Still Life with Muliple Demographics: University Opening Night

Feb. 12, 2009
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The Marquette University campus was quite last night as my wife and I went in for the first of two shows in a row there. We were there to go to the theatre, the lobby of shich ended up being packed for opening night of the Marquette University production of The Heidi Chronicles. The Pulitzer Prize-winning drama from 1989 had drawn a fair number of students and others.

The audience demographic made a strange pattern in the theatre—most of the older people in the audience were sitting at the center of the theatre towards the back, spilling out into the sides. Younger audience members—students and such—sat on the sides. My wife and I were somewhere in between.

The play, which follows a woman from her Boomer high school experience in the mid-‘60’s through motherhood in the late ‘80’s, seems to be pretty heavily focused on the character’s life in her late 20’s and 30’s. It may have only seemed like that, but it would make sense if the late playwright Wendy Wasserstein, who was 38 when the play was written in the late ‘80’s, decided to focus more  of the play on her more recent memories . . . my wife and I found ourselves laughing at the play more often than the college students who aren’t old enough and the boomers in the audience who may have been to far away from memories of their late 20’s/early ‘30’s to remember with the kind of empathy my wife and I seem to have . . .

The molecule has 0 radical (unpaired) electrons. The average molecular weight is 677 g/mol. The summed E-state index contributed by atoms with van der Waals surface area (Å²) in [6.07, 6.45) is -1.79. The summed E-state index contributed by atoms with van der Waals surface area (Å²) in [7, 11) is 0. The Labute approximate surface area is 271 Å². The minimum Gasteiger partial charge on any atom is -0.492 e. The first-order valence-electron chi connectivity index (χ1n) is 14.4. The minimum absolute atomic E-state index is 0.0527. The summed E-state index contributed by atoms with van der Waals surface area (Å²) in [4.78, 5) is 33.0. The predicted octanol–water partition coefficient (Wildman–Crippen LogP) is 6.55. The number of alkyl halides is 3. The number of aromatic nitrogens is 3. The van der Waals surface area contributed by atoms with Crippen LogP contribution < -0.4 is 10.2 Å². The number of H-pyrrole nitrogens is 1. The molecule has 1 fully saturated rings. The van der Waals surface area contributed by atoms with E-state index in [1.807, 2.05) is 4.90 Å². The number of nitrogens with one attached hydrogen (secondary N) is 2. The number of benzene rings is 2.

A full review of the show appears in next week’s Shepherd-Express. Marquette’s production of  The Heidi Chronicles runs through February 22nd.


The U.S. Supreme Court announced that it will hear the case to determine if Wisconsin Republicans’ redistricting maps are too partisan. Do you believe the U.S. Supreme Court will order Wisconsin to redraw our legislative maps so the majority of legislative districts are competitive and voters will actually have a real choice between a Democrat and Republican?

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